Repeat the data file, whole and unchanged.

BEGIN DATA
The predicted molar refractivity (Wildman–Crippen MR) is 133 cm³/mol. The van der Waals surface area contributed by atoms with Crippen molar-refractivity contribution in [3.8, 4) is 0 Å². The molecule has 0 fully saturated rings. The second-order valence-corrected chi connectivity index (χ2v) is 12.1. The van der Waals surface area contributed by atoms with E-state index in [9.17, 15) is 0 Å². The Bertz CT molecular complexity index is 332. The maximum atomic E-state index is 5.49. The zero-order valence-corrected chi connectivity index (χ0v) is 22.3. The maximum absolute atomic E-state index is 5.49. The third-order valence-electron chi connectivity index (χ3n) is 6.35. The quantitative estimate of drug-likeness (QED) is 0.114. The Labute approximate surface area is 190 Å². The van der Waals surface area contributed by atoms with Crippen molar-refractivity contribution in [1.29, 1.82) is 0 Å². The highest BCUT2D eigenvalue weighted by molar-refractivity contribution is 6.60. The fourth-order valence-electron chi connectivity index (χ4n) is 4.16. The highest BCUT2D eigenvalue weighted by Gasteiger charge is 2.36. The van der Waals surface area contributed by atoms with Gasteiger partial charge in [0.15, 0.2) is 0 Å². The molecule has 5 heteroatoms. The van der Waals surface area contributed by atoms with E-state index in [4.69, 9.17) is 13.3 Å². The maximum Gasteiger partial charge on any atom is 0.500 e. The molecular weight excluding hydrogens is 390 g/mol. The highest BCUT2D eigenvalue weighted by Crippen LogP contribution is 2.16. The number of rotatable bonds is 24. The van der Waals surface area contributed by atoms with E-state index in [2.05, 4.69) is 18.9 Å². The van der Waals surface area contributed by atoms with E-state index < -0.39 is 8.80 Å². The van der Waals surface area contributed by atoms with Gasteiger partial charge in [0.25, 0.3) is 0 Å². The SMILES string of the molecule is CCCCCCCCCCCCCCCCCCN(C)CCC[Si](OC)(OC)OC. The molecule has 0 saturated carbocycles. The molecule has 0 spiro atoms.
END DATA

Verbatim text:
The predicted molar refractivity (Wildman–Crippen MR) is 133 cm³/mol. The van der Waals surface area contributed by atoms with Crippen molar-refractivity contribution in [3.8, 4) is 0 Å². The molecule has 0 fully saturated rings. The second-order valence-corrected chi connectivity index (χ2v) is 12.1. The van der Waals surface area contributed by atoms with E-state index in [9.17, 15) is 0 Å². The Bertz CT molecular complexity index is 332. The maximum atomic E-state index is 5.49. The zero-order valence-corrected chi connectivity index (χ0v) is 22.3. The maximum absolute atomic E-state index is 5.49. The third-order valence-electron chi connectivity index (χ3n) is 6.35. The quantitative estimate of drug-likeness (QED) is 0.114. The Labute approximate surface area is 190 Å². The van der Waals surface area contributed by atoms with Crippen molar-refractivity contribution in [1.29, 1.82) is 0 Å². The highest BCUT2D eigenvalue weighted by molar-refractivity contribution is 6.60. The fourth-order valence-electron chi connectivity index (χ4n) is 4.16. The highest BCUT2D eigenvalue weighted by Gasteiger charge is 2.36. The van der Waals surface area contributed by atoms with Gasteiger partial charge in [0.15, 0.2) is 0 Å². The molecule has 5 heteroatoms. The van der Waals surface area contributed by atoms with E-state index in [4.69, 9.17) is 13.3 Å². The maximum Gasteiger partial charge on any atom is 0.500 e. The molecular weight excluding hydrogens is 390 g/mol. The highest BCUT2D eigenvalue weighted by Crippen LogP contribution is 2.16. The number of rotatable bonds is 24. The van der Waals surface area contributed by atoms with E-state index in [2.05, 4.69) is 18.9 Å². The van der Waals surface area contributed by atoms with E-state index < -0.39 is 8.80 Å². The van der Waals surface area contributed by atoms with Gasteiger partial charge in [0.25, 0.3) is 0 Å². The SMILES string of the molecule is CCCCCCCCCCCCCCCCCCN(C)CCC[Si](OC)(OC)OC. The molecule has 0 saturated carbocycles. The molecule has 0 spiro atoms.